Historical contingencies can influence evolution [33] — [35] , and both biological and cultural traits can be subjected to a wide range of evolutionary forces, including neutral drift and selection [8]. In order to circumvent this problem and to obtain the typical pace of biological and cultural evolution, I compare large samples of rates representing a wide range of biological and cultural traits that have undoubtedly been subjected to different regimes of evolutionary forces and historical contingencies. Archaeological rates are on average faster than biological rates, with the fastest cultural rates observed being more than twice as large as the fastest biological rates Fig.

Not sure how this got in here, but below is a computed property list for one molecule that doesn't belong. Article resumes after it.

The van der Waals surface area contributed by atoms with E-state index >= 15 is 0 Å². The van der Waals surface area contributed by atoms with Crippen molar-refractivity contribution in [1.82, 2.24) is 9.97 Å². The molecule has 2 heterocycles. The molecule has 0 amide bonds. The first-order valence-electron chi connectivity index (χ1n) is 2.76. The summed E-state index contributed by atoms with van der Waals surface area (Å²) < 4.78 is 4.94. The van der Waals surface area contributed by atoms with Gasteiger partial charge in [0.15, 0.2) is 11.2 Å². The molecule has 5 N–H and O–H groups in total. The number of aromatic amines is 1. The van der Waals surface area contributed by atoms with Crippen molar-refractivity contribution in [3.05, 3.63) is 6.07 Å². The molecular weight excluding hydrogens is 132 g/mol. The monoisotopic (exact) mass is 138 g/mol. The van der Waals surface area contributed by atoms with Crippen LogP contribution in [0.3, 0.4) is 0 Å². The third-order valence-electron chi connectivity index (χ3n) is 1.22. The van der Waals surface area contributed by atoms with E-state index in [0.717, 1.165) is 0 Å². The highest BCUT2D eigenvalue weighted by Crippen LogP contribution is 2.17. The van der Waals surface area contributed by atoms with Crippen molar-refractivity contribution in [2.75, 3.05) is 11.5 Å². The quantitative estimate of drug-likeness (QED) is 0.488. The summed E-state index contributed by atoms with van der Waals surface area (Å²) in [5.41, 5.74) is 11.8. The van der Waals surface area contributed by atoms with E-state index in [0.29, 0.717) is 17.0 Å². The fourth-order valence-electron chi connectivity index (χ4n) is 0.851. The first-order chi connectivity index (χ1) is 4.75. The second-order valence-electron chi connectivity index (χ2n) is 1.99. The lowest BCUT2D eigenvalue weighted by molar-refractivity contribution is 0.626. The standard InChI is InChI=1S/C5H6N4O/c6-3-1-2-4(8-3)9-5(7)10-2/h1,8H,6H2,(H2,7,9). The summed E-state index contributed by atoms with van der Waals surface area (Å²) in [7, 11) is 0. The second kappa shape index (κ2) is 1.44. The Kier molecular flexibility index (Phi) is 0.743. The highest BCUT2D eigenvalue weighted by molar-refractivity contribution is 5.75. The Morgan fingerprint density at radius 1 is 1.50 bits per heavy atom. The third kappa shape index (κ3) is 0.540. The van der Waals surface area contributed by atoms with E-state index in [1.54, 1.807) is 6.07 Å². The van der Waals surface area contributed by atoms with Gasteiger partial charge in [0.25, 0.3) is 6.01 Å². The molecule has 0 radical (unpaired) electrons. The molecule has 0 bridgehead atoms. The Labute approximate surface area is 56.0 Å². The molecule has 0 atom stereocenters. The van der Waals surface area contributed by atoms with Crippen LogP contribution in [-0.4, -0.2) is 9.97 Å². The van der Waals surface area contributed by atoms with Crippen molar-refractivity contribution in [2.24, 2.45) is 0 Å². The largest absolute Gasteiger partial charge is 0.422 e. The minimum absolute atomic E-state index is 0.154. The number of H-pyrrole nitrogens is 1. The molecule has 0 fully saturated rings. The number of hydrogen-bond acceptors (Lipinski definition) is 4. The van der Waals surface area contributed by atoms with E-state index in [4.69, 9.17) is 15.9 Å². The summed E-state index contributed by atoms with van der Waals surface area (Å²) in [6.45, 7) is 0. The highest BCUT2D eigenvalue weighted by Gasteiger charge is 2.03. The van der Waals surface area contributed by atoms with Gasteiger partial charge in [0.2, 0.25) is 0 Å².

However, a comparison of rates, as presented in Figure 1 , is complicated by the fact that rates of biological evolution are inversely correlated with the time interval over which change is measured [2] , [8] , [28] , [38] — [41]. Evolution appears to operate faster when observing short intervals of time compared to long intervals of time. Two main reasons for this dependency have been suggested [28] , [38] — [40] , [42] — [45]. First, as the time interval of observation increases, it becomes more likely that the net rate observed is in fact averaged over several disparate rates and evolutionary reversals.

How Do Archaeologists Decide Where to Dig? - Introduction to Archaeology